After breaking the world record of 50 butterflies and winning two bronzes at the 2009 World Cup in Rome, he was seized by a depression that made him on the verge of suicide twice. At 32, and after five years retired, he demands more aid so that swimmers do not feel shipwrecked
Rafa muñoz he’s an outgoing guy, brimming with energy, confident. No one would say that he attempted suicide twice after suffering from depression at the height of his career. The great hope of Spanish swimming, which had broken the world record of 50 butterflies, looked with surprise at the World Cup bronzes he had won in Rome-2009 and wondered: “what is this for?” “No one had prepared me for either success or retirement.”
She hung up her swimsuit at 27 and has had to seek life ever since. At 32, with two children, he got up at five in the morning to work in the logistics department of a multinational sports company. Adviser in the manufacture of swimming swimsuits. “I know something about that, at least put them on.” He would have been grateful if someone had given him some professional guidance for the day after hanging up his swimsuit. “They prepare you for training, to compete, but they neither train you on a mental or emotional level to assimilate a good or bad situation nor do they help you to have a job tomorrow,” he laments.
He spent two decades dedicating more than 40 hours a week to swimming and found himself at 27 without training or work experience and with his first child on the way. “This is not football. It is a sport that is humble, it requires a lot of effort: 7 or 8 hours a day of training seven days a week to compete then less than 30 seconds. Does it compensate? Many times not. In the end you do what you want. you like it and you don’t think about the economic thing. But when you retire you think ‘well, I wish it was more valued, or that they helped me a little in my retirement, or that they had directed me. There is no support for reintegration into work’ “.
At the age of 16, he left his native Córdoba to dedicate himself to swimming. “I never had a talk with someone who told me: ‘watch out, sport is not all pretty. There are things that are not so pretty that you are really going to learn about.’ When everything goes well, it’s like when the car goes downhill and You don’t have to accelerate or change gears. The bitch is when you have to go out on the ramp: there you have to play with more things, hit more keys and nobody shows you. ” When he found success and the pressure that comes with it, he felt emptiness. “Talking about depression should be the most normal thing in the world. In my case, I didn’t even feel like getting up, just being with my eyes closed or drinking to forget myself. Twice I was on the verge of committing suicide. He could have made it very fat, ”he says. “People want to see the pretty face, the medal, what shines, they don’t want to hear penalties. You win the medal and you say ‘what now? I keep training for what?’. That’s when you ask yourself who do I go to?” .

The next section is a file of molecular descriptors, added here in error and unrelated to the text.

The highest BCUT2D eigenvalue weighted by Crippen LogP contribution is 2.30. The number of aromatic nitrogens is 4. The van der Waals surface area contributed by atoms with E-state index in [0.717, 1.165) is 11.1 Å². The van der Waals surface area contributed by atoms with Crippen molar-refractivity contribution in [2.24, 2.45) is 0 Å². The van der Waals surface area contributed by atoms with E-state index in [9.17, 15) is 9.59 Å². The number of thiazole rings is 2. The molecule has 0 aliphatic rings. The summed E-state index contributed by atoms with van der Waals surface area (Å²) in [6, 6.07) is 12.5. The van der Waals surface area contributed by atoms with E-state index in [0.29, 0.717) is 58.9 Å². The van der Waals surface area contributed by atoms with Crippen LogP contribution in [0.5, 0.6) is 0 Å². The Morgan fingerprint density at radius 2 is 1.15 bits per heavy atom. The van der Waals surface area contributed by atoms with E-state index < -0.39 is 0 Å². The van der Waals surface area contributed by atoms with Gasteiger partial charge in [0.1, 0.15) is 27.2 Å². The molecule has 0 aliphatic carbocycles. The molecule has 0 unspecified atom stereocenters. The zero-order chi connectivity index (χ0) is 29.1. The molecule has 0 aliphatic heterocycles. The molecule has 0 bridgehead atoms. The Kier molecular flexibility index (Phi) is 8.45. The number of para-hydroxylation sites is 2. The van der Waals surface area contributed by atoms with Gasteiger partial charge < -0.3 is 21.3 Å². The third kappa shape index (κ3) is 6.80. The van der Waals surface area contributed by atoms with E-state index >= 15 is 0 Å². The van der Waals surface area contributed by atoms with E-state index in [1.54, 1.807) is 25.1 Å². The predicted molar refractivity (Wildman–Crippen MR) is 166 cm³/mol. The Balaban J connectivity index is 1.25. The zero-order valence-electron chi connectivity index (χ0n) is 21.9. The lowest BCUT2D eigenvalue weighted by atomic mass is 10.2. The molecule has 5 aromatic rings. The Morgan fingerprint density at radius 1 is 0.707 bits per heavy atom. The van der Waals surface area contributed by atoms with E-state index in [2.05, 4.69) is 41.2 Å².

With the help of Jose Carlos Jaenes, going for three months every Friday to Seville from Córdoba to speak with the psychologist offered by the Andalusian federation, he came out afloat and regained his taste for swimming. “There were no psychologists then in the concentrations or in the competitions and there still are not. There has to be in the day to day so that you can train and compete better. A psychologist is like a nutritionist, you don’t go one day and pay for your diet Instead, he follows you up. A psychologist does not fix you in a day, but granite by granite. ”
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Jaenes was key not only to recover Rafa emotionally, but also to make FINA understand why he had been missing when the world anti-doping agency looked for him to give him a surprise test. He still arrived in time to hang a continental gold in 50 butterfly in the European of 2010. He would achieve another in 2012 and a gold and a silver in the short pool of that year before retiring after the World Cup in Kazan-15, with 27 years, to start from scratch. He did a master’s degree in sports management and two chiro massage courses and for three years he has been getting up at five in the morning to work in a sports equipment company, in addition to giving some motivational talks. He would have liked the federation to offer him to take advantage of his sporting and personal experience to train new swimmers, something he believes would also be useful for many clubs. “I feel like I have something in there that I haven’t exploited. If I have contributed as an athlete, how can I not contribute on a human level? The issue is who and in what way ”.
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